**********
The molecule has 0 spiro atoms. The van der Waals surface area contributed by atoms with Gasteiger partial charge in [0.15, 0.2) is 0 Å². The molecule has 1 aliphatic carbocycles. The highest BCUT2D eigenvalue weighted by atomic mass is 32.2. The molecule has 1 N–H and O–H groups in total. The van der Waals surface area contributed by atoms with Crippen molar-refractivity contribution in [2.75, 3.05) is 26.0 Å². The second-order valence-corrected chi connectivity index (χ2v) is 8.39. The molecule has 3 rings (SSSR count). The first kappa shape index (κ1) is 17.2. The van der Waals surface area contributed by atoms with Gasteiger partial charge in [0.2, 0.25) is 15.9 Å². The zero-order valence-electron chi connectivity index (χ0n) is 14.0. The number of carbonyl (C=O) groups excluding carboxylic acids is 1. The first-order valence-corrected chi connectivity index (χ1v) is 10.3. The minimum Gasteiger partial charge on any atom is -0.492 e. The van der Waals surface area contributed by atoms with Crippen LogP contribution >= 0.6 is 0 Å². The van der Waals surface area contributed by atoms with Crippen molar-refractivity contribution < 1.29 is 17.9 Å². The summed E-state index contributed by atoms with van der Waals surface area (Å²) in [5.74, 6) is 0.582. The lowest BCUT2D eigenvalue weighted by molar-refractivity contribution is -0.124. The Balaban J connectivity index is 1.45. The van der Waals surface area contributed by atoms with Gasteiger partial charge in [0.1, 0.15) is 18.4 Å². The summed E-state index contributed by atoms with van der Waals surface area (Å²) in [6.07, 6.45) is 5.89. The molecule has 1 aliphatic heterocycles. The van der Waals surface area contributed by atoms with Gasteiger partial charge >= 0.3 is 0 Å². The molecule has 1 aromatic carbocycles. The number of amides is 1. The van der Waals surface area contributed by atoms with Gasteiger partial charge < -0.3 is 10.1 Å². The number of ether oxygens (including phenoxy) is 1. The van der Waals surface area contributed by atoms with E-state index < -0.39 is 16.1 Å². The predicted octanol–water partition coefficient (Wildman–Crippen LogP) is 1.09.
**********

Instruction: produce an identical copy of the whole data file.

The molecule has 0 spiro atoms. The van der Waals surface area contributed by atoms with Gasteiger partial charge in [0.15, 0.2) is 0 Å². The molecule has 1 aliphatic carbocycles. The highest BCUT2D eigenvalue weighted by atomic mass is 32.2. The molecule has 1 N–H and O–H groups in total. The van der Waals surface area contributed by atoms with Crippen molar-refractivity contribution in [2.75, 3.05) is 26.0 Å². The second-order valence-corrected chi connectivity index (χ2v) is 8.39. The molecule has 3 rings (SSSR count). The first kappa shape index (κ1) is 17.2. The van der Waals surface area contributed by atoms with Gasteiger partial charge in [0.2, 0.25) is 15.9 Å². The zero-order valence-electron chi connectivity index (χ0n) is 14.0. The number of carbonyl (C=O) groups excluding carboxylic acids is 1. The first-order valence-corrected chi connectivity index (χ1v) is 10.3. The minimum Gasteiger partial charge on any atom is -0.492 e. The van der Waals surface area contributed by atoms with Crippen LogP contribution >= 0.6 is 0 Å². The van der Waals surface area contributed by atoms with Crippen molar-refractivity contribution < 1.29 is 17.9 Å². The summed E-state index contributed by atoms with van der Waals surface area (Å²) in [5.74, 6) is 0.582. The lowest BCUT2D eigenvalue weighted by molar-refractivity contribution is -0.124. The Balaban J connectivity index is 1.45. The van der Waals surface area contributed by atoms with Gasteiger partial charge in [0.1, 0.15) is 18.4 Å². The summed E-state index contributed by atoms with van der Waals surface area (Å²) in [6.07, 6.45) is 5.89. The molecule has 1 aliphatic heterocycles. The van der Waals surface area contributed by atoms with Gasteiger partial charge >= 0.3 is 0 Å². The molecule has 1 aromatic carbocycles. The number of amides is 1. The van der Waals surface area contributed by atoms with Gasteiger partial charge < -0.3 is 10.1 Å². The number of ether oxygens (including phenoxy) is 1. The van der Waals surface area contributed by atoms with E-state index < -0.39 is 16.1 Å². The predicted octanol–water partition coefficient (Wildman–Crippen LogP) is 1.09.